Posted: January 30, 2009 in Emails
Time to share a comment that was emailed to me recently by a site visitor who has been perusing my website of late. They have no objections to me posting it, so here it is…
 
As for Kevin and Patrick Francke, I don’t see them doing anything on their own.  If they truly wanted any and all available info, then why turn on you?  You have been the only one who has kept this in the public eye enough to even give them a chance at finding their brothers real killer.  I believe when Kevin first came to Oregon he wanted answers, and I obviously don’t know what happened to change that.  Maybe he was threatened, but personally I think it has something to do with Liz.  Everyone has skeletons they prefer stay locked up, but if they truly want all the info then they’re going to have to be willing to let the flaws be seen. To attempt to control what information is made available and what is kept quiet is a huge red flag to me.
 
Couldn’t have said it better myself, but I think I’ve come pretty close a time or two. Kevin and Patrick have been "doing something" alright, however I’m not sure it’s always been in Frank’s best interest. Frankly I’m not sure whose best interest it’s been in, other than their own perhaps. Plenty of time to elaborate on that later.
Lillo Brancato, Jr. is perhaps best known for his role of "Calogero Anello," in Robert De Niro’s 1993 directorial debut, A Bronx Tale. He also played Mathew Bevilaqua, a young mobster on The Sopranos.
 
In December 2005, Brancato was charged with second-degree murder for his role in a burglary in the Bronx. Authorities say an off-duty police officer, Daniel Enchautegui, confronted two burglars and was killed in a shootout.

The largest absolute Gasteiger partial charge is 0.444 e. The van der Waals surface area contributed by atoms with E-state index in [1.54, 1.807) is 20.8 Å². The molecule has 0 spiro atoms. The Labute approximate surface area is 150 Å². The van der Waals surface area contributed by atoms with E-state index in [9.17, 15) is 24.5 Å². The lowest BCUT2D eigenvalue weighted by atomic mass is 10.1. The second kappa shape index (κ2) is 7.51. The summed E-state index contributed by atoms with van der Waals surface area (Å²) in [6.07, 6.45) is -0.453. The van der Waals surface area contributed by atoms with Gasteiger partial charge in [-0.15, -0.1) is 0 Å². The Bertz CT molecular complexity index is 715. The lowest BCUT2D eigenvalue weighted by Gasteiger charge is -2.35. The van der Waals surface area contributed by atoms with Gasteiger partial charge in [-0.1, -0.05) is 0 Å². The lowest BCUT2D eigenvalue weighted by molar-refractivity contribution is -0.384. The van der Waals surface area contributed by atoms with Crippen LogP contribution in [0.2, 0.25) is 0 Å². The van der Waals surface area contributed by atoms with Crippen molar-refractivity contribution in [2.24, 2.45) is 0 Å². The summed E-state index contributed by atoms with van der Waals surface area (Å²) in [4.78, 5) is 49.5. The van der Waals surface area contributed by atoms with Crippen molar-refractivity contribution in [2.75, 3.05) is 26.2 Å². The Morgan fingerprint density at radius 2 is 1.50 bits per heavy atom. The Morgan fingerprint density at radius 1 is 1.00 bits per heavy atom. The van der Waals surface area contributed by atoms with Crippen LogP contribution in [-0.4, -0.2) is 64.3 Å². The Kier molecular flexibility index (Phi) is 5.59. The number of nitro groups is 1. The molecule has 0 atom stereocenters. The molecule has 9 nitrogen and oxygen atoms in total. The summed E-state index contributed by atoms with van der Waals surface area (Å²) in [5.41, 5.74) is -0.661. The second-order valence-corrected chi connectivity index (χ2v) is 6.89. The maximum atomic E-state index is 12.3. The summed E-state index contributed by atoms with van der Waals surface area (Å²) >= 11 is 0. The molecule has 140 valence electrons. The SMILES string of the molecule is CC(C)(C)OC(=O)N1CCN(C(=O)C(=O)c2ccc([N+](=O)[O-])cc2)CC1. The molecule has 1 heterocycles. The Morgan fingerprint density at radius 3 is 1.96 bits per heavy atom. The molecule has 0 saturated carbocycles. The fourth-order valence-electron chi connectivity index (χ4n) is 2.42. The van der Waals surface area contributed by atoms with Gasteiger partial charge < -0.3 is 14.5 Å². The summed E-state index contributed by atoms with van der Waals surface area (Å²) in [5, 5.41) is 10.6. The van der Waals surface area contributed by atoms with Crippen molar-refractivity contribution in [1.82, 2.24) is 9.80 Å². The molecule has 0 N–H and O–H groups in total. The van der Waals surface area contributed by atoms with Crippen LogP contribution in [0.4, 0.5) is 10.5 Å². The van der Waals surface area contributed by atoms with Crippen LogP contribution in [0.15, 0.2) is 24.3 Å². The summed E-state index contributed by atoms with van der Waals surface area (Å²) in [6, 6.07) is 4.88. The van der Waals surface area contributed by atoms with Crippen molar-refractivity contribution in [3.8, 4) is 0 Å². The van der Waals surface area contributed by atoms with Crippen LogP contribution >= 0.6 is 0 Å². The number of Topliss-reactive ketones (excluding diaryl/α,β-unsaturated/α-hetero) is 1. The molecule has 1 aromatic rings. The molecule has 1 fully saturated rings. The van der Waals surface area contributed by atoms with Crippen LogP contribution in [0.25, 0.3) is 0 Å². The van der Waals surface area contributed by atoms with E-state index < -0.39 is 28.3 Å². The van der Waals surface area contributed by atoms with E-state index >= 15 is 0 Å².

Enchautegui confronted Brancato, and his accomplice, 48-year-old Steven Armento, outside at a vacant house located at 3119 Arnow Place, next to his own, after hearing glass break. While Enchautegui waited for backup, a gunfight erupted.
 
Enchautegui was shot and brought to the hospital where he died. Police arrested Brancato and Armento in the vicinity, both with multiple gunshot wounds and in critical condition. Armento, who is the father of Brancato’s girlfriend Stefanie, was arraigned on first-degree murder, for which he was convicted on October 30, 2008. Armento was later sentenced to life in prison without parole.
 
Brancato was arraigned for second-degree murder, his trial began on November 17, 2008.
 
He was found not guilty of murder on December 22, 2008. He was, however, convicted of 1st-degree attempted burglary and sentenced on January 9, 2009 to 10 years in prison.
 
From the final scene of A Bronx Tale…
 
"Sonny and my father always said that when I get older I would understand. Well, I finally did. I learned something from these two men.
 
 
I learned to give love and get love unconditionally. You just have to accept people for what they are. And I learned the greatest gift of all…the saddest thing in life is wasted talent, and the choices that you make will shape your life forever. But you can ask anybody from my neighborhood, and they’ll just tell you…this is just another Bronx tale."
 
I guess Brancato didn’t pay attention to those words he spoke in this final scene of A Bronx Tale.
 
What a waste of talent.
 
One of my all-time favorites! Keith sounds awesome!
 

Occam’s Razor Is Simply Wrong!

Posted: January 29, 2009 in Videos
The latest from my favorite YouTuber Edward Current.
 
The most complicated, difficult explanation is usually the right one. Because God is infinite.
 
So whaddaya suppose the deal is with Tom McCallum who was the lead investigator for the Defense in Frank’s case? According to Frank, McCallum has written him and informed him he’s planning to start a "Prison Art" website. Says he has quite a few pieces of Frank’s art that Karen Steele gave him.
 
Frank isn’t too happy about Karen giving his art away to others. Matter of fact he’d like her to give what she has to him.
 
I find the whole thing kind of amusing for a number of reasons.